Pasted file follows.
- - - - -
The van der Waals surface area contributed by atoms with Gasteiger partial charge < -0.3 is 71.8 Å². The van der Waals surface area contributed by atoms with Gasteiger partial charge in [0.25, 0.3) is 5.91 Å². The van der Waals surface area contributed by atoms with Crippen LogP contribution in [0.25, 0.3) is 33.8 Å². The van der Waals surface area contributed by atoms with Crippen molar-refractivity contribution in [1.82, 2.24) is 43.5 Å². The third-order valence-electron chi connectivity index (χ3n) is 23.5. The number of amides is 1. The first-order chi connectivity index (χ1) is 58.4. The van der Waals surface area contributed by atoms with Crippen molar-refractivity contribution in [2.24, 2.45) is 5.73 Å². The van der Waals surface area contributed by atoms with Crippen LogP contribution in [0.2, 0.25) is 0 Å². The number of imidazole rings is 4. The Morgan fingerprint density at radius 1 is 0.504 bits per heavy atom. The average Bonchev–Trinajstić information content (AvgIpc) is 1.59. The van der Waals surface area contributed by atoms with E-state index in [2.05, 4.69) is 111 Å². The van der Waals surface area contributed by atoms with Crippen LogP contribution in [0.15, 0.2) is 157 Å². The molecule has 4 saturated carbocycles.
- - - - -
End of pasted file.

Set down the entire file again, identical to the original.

The van der Waals surface area contributed by atoms with Gasteiger partial charge < -0.3 is 71.8 Å². The van der Waals surface area contributed by atoms with Gasteiger partial charge in [0.25, 0.3) is 5.91 Å². The van der Waals surface area contributed by atoms with Crippen LogP contribution in [0.25, 0.3) is 33.8 Å². The van der Waals surface area contributed by atoms with Crippen molar-refractivity contribution in [1.82, 2.24) is 43.5 Å². The third-order valence-electron chi connectivity index (χ3n) is 23.5. The number of amides is 1. The first-order chi connectivity index (χ1) is 58.4. The van der Waals surface area contributed by atoms with Crippen molar-refractivity contribution in [2.24, 2.45) is 5.73 Å². The van der Waals surface area contributed by atoms with Crippen LogP contribution in [0.2, 0.25) is 0 Å². The number of imidazole rings is 4. The Morgan fingerprint density at radius 1 is 0.504 bits per heavy atom. The average Bonchev–Trinajstić information content (AvgIpc) is 1.59. The van der Waals surface area contributed by atoms with E-state index in [2.05, 4.69) is 111 Å². The van der Waals surface area contributed by atoms with Crippen LogP contribution in [0.15, 0.2) is 157 Å². The molecule has 4 saturated carbocycles.